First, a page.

Two years of full-scale war has driven Yemen to the verge of famine. 17 million people, or two out of three Yemenis, do not know from where they will get their next meal.
“People have started dying quietly in their homes,” said the Norwegian Refugee Council’s Secretary General, Jan Egeland. “We are witnessing ruthless war tactics against civilians by both parties to the conflict, resulting in civilians starving. Now we are also extremely concerned that the country’s main port will cease functioning and Yemen’s last lifeline will be lost.”
More than three million women and children are already suffering from acute malnutrition in the poorest country in the region. Earlier this month, hunger took the life of 15-year-old Mohammed in Taiz. From being one of almost half a million children at immediate risk of starvation, he became one of the tens of thousands making up the grim statistics of the silent deaths in the poor country. Mohammed died alone in his room while his father was out looking for some odd jobs to get food for his children.
A displaced mother of five children living in an abandoned building in Amran said: “I would rather be killed by an airstrike than see my children die slowly of starvation,” one mother told NRC.
“Without aid, the situation in Yemen would be even worse, but humanitarian organisations alone cannot meet the enormous scale of the needs,” Egeland said.
Yemen imports 90 per cent of its food. Restrictions on imports mean that food is not coming in the volume needed. Severe food shortages and a complete collapse of the economy have left humanitarian organisations trying to fill the gap left by a crumbling commercial sector Aid is difficult to deliver on the ground, with organisations facing constant bureaucratic constraints and regular interference by authorities as they try to provide assistance.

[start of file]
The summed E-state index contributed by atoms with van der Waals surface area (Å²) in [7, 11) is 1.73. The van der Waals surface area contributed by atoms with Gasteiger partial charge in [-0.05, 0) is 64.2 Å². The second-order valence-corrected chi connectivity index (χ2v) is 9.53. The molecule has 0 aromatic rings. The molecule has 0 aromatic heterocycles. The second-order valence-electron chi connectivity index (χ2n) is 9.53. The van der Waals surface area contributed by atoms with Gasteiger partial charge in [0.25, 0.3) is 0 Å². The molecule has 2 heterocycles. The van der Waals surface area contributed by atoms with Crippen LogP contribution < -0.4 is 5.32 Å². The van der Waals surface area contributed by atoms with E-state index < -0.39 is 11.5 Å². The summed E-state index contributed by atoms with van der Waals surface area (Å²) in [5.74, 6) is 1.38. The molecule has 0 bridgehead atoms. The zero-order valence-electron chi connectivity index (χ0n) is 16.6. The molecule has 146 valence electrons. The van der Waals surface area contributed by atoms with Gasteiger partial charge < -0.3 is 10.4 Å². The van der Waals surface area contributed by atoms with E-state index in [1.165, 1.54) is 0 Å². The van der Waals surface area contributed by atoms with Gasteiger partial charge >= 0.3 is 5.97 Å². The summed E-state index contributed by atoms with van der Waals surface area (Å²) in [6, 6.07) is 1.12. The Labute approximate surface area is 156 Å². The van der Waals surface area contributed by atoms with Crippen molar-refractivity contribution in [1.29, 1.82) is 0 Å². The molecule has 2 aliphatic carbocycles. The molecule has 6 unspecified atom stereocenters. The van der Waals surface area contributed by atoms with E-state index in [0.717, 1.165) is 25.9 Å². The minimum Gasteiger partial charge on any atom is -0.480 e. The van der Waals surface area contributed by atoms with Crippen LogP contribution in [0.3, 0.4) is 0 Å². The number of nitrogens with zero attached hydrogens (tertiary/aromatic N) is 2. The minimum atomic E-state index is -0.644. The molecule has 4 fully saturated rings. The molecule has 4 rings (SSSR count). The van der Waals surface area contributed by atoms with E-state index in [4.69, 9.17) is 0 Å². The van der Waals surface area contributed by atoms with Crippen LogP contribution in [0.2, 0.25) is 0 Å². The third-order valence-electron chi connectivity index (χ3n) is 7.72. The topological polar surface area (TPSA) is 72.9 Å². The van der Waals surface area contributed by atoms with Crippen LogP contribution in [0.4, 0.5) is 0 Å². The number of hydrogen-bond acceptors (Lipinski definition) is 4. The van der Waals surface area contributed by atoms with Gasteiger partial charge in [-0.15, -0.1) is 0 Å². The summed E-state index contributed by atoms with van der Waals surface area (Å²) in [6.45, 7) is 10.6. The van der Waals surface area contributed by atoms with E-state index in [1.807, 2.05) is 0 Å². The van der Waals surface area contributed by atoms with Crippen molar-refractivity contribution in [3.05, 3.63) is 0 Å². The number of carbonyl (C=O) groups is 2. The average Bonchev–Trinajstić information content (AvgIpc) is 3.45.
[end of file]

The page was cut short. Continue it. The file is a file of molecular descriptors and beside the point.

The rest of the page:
“We as humanitarians are faced with a blockade imposed by the Saudi-led Coalition that hinders aid from reaching Yemen, in addition to security and bureaucratic barriers to deliver lifesaving assistance within the country. We are ready to respond, but without an end to the fighting, Yemenis will continue to suffer, and it will only get worse,” Egeland said.
There are now mounting concerns that the ongoing fighting could halt the supply of lifesaving goods through the country’s main port in Al Hudaydah at the Red Sea coast. A staggering 70 per cent of Yemen’s imports enter through the port, making it the most important lifeline for commercial and humanitarian supplies into the country.
“Suggestions that adequate alternative routes could be found if Al Hudaydah port were to be closed are just fantasy,” Egeland said. “Closing that port will literally mean cutting off a lifeline for millions of Yemenis.”
Governments that have the influence and leverage to change the situation are also to blame for their tacit, and at times direct, complicity. It has been more than one and a half years since the UN Security Council produced a meaningful new resolution on Yemen.
“The UN Security Council has been shamefully absent on Yemen,” Egeland said. “While children die, world leaders appear to be sitting idly by, as if this was inevitable. This is all man-made. Some governments that should have concentrated more on promoting peace have rather poured fuel onto the fire. They must insist on a political solution to the conflict and on keeping land, sea and air routes into Yemen open. A continuation of the blockade will starve an entire nation.”
Some 19 million people – over two thirds of the total Yemeni population – require some form of humanitarian assistance or protection to meet their basic needs.
More than 3 million people have been displaced by violence.
Around 17 million people suffer from food insecurity, including more than 3 million children, pregnant and lactating women suffering from acute malnutrition.
An additional 462,000 children face immediate risk of death from severe acute malnutrition.
Achieving all targets in the Humanitarian Response Plan will cost an estimated USD2.1 billion. Only 8 per cent of that funding has been received thus far.